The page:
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EdTech News Roundup - Week of 4/12
Degreed gets a new CEO & Amazon endorses bootcamps
In a pandemic, every day can feel like groundhog day and it is hard to remember the most important hour of the week - Fridays at 3pm ET. To make your lives easier, these links (Gmail) (Outlook Web App) will auto-magically add next week’s event to your calendar. You’re welcome!
In all seriousness, talking through these topics with Tess, Brady, Clayton, and Lee on Fridays is what gives me the confidence to write about them on Sundays. I hope you’ll join us when you can.
On to the news!
Hark, a unicorn! Degreed installed a new CEO and raised a big round to lean into talent management data on top of workplace learning.
The new CEO, Dan Levin, is an enterprise SAAS veteran with notable success helping Intuit and Box scale. From the outside, this looks similar to the transition from David Blake to Chris McCarthy in 2018, allowing Chris to move on to other projects after 8 years at Degreed.
The announcement was…expansive…in outlining how the funds will be used: “accelerate product development, enhance data infrastructure, fuel global expansion, and pursue strategic acquisitions.”
More helpfully, they also talk about the disruption in talent management caused by COVID and how they hope to be a platform employers will use to understand the skills their employees have and whether/how they will need to be re-deployed according to business priorities.
For example, identifying high-potential frontline workers and training them on software development!
Amazon endorses bootcamps
The releases are worth reading because of both what they did and did not say. Here is what these partnerships are:
Endorsement of bootcamps as a modality: While Lambda/Kenzie made the releases, Amazon put their marks on both deals, sending a strong signal that they believe in the curriculum and outcomes associated with them. I imagine this will provide a positive halo for the bootcamp market and, if I were a bootcamp leader, I’d be racing to other Big Tech companies to try and replicate it.
Endorsement of Income-share agreements (ISAs): Similar to my point above, both Lambda and Kenzie use ISAs and Amazon has now, effectively, endorsed them. What’s curious to me is that there is no mention of tuition assistance dollars being used here, even as the Amazon employee quote references their program to upskill 100K employees, all whom should be TAAP-eligible, by 2025.
Endorsement of Lambda and Kenzie: I don’t know if Amazon offered this deal to other bootcamps. However, I’m comfortable assuming the Amazon team in charge of this deal vetted and believe in Lambda/Kenzie as partners. Regardless, Lambda and Kenzie have a great opportunity to gobble up the SEO around “Amazon bootcamp partners”.
Here is what these partnerships are not:
An explicit agreement to hire Lambda or Kenzie students: It is possible Amazon agreed to source X number of engineers per year from these programs, but both announcements pretty carefully avoid saying it.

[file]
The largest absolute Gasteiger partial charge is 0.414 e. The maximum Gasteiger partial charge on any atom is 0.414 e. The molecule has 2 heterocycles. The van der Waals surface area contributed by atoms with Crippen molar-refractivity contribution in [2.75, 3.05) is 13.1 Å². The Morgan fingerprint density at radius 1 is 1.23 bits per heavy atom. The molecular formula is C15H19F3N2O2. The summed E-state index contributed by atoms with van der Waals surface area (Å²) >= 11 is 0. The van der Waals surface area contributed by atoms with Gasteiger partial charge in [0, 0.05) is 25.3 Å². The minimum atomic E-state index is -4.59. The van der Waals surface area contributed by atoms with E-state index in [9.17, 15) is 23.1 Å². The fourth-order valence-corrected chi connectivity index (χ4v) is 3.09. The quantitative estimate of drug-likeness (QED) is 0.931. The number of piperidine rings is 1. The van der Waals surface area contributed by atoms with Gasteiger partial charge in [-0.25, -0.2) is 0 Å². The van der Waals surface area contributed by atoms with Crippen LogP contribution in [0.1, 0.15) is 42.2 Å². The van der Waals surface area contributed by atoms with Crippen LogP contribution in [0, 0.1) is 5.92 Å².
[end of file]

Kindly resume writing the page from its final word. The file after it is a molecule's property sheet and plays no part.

Amazon “entering the education space”: Arguably, this is Amazon punting on carving out a bigger chunk of the education space.1 Both Lambda and Kenzie acknowledge that the core content of their programs is derived from curriculum Amazon developed internally. With AWS and Fulfillment-by-Amazon, developing an internal competency was the precursor to opening it to third-parties and launching a new business unit. Here, Amazon chose outside partners to launch the business instead of themselves.2
2U is making career services available to any student who has taken a program with them, no matter which school their degree is from (~300K students).
There are so many reasons this makes sense for 2U. It takes advantage of an existing strength (from both the bootcamps and their normal degree programs)3 and adds a network to it. The press release doesn’t talk about business model, but monetizing this would allow them to start earning non-tuition revenue in a high-value market (placements for folks w/ grad degrees).
It is also feels like 2U putting their toes in the B2C waters? GetSmarter, acquired in 2017, is a consumer product, but 2U and Trilogy have always taken more of a back seat to their university partner brands. This announcement happened too quickly after the Coursera IPO for that to have been a driver, but I imagine it is a nice comp for how investors will look at it.
University of Michigan’s Dearborn campus announced they will no longer pay for remote proctoring services, putting funds previously spent on this into faculty development.
This was timely given my take on CourseVillain last week (tldr; fighting a perceived negative, Course Hero, with a negative of your own seems like poor use of resources). I applaud UM’s decision here, but am not ready to make a grand prediction about other universities following suit. This same article cites Educause’s April 2020 survey where 77% of institutions were using (54%) or considering (23%) remote proctoring. We’ll see if Educause repeats their survey this year, I suspect that number has gone up as we’ve gone deeper into the pandemic.
I dislike the “FAAMG’s entering the education space” topic because 1) it assumes they are not already players in the space (each spends $100s of millions on education already) and 2) usually devolves into broad generalizations. Give me nuance or give me another newsletter!
This is still valuable to Amazon! From what I can tell, the curriculum will heavily feature Amazon/AWS tools, making these the default for a generation of engineers to bring to their companies.
I’m pretty sure they do this for normal degrees, but please fact check me on this